Ohio State Beat Iowa State the Best Way It Knows How: Defense and Kaleb Wesson

By Colin Hass-Hill on March 23, 2019 at 3:18 am
Kaleb Wesson
Mark J. Rebilas-USA TODAY Sports

TULSA, Okla. – The formula is simple.

Play lockdown defense. Run the offense through Kaleb Wesson. Hope a couple role players step up.

If – and only if – those three things happen, Ohio State has a chance to win against high-level opponents. And even then, no outcome that benefits the Buckeyes is guaranteed.

"I think there is a bit of a blueprint in terms of what you have to be night in and night out in order to win, at least that's the way that I've found it is," Chris Holtmann said. "And for our team right now to win, it did need to be a certain type of a game. And if it's ugly, it's ugly. It needed to be a certain type of game for us to be able to play against (Iowa State) because they're so gifted offensively. I think we made it that. Sorry if people didn't enjoy it."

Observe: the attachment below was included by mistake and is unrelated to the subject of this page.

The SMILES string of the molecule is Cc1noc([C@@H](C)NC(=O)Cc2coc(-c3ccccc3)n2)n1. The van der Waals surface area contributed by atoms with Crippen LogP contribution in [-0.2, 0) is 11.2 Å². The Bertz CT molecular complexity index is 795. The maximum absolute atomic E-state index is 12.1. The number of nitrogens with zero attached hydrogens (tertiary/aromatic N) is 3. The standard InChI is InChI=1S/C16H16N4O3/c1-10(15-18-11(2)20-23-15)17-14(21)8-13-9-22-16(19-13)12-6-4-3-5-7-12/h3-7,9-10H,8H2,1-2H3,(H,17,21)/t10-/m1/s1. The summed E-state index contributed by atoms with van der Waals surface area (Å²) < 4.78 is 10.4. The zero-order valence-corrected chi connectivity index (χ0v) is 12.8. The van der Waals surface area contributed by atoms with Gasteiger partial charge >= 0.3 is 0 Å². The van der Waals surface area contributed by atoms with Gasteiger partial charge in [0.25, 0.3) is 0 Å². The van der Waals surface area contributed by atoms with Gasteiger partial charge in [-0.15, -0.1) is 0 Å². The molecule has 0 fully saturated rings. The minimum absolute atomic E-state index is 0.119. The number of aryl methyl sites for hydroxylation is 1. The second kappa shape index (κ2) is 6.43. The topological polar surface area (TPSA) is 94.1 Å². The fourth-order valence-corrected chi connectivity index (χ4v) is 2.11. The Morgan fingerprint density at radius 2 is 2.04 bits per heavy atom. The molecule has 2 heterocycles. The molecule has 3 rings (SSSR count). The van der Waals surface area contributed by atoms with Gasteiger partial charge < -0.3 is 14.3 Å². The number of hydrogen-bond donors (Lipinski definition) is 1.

Holtmann’s apology in the wee hours of Friday wasn’t needed for those in Columbus.

Eleventh-seeded Ohio State eked out a 62-59 win against sixth-seeded Iowa State, pulling off an upset few envisioned, sending Holtmann's team to the second round to face third-seeded Houston.

The result might have surprised much of the country, but how the Buckeyes won shouldn't. They followed the same formula that led them to earn an at-large bid into the NCAA tournament despite a flawed team.

Since Holtmann arrived in Columbus, he has preached defense, and that certainly didn't change when he learned its first-round draw ranks in the top 10 in adjusted offensive efficiency and averaged 77 points per game.

Thus, leading up to the Buckeyes' first-round game against the Cyclones, Kaleb Wesson estimated the coaches spent 80 percent of their time preparing the team's defense.  Holtmann's staff even installed a secondary defense that he was prepared to turn to if the situation called for it.